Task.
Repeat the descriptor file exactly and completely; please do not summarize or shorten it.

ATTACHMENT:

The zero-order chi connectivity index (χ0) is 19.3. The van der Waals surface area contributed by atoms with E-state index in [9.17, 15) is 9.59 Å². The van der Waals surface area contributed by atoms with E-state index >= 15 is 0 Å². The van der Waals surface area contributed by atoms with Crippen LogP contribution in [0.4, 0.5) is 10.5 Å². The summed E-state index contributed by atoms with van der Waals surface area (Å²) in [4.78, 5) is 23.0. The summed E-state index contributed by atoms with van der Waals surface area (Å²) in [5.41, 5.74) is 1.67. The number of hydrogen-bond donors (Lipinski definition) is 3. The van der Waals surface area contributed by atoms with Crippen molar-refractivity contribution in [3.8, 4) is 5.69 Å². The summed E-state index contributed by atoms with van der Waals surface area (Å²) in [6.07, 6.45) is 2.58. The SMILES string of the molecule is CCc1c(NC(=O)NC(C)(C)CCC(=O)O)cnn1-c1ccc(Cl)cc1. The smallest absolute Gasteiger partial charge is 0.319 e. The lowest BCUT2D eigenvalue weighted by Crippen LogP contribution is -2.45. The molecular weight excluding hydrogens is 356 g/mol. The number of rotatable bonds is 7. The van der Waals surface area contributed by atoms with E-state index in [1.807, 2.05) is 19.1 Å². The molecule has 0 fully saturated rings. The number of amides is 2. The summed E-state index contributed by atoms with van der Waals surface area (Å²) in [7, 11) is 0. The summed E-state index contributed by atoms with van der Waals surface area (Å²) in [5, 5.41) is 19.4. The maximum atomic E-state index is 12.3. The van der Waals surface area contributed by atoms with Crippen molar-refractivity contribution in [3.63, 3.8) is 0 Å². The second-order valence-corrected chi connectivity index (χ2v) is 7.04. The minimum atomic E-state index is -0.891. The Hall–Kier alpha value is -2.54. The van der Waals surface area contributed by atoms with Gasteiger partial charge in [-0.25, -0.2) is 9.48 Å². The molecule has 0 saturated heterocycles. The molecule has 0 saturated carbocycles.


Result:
The zero-order chi connectivity index (χ0) is 19.3. The van der Waals surface area contributed by atoms with E-state index in [9.17, 15) is 9.59 Å². The van der Waals surface area contributed by atoms with E-state index >= 15 is 0 Å². The van der Waals surface area contributed by atoms with Crippen LogP contribution in [0.4, 0.5) is 10.5 Å². The summed E-state index contributed by atoms with van der Waals surface area (Å²) in [4.78, 5) is 23.0. The summed E-state index contributed by atoms with van der Waals surface area (Å²) in [5.41, 5.74) is 1.67. The number of hydrogen-bond donors (Lipinski definition) is 3. The van der Waals surface area contributed by atoms with Crippen molar-refractivity contribution in [3.8, 4) is 5.69 Å². The summed E-state index contributed by atoms with van der Waals surface area (Å²) in [6.07, 6.45) is 2.58. The SMILES string of the molecule is CCc1c(NC(=O)NC(C)(C)CCC(=O)O)cnn1-c1ccc(Cl)cc1. The smallest absolute Gasteiger partial charge is 0.319 e. The lowest BCUT2D eigenvalue weighted by Crippen LogP contribution is -2.45. The molecular weight excluding hydrogens is 356 g/mol. The number of rotatable bonds is 7. The van der Waals surface area contributed by atoms with E-state index in [1.807, 2.05) is 19.1 Å². The molecule has 0 fully saturated rings. The number of amides is 2. The summed E-state index contributed by atoms with van der Waals surface area (Å²) in [7, 11) is 0. The summed E-state index contributed by atoms with van der Waals surface area (Å²) in [5, 5.41) is 19.4. The maximum atomic E-state index is 12.3. The van der Waals surface area contributed by atoms with Crippen molar-refractivity contribution in [3.63, 3.8) is 0 Å². The second-order valence-corrected chi connectivity index (χ2v) is 7.04. The minimum atomic E-state index is -0.891. The Hall–Kier alpha value is -2.54. The van der Waals surface area contributed by atoms with Gasteiger partial charge in [-0.25, -0.2) is 9.48 Å². The molecule has 0 saturated heterocycles. The molecule has 0 saturated carbocycles.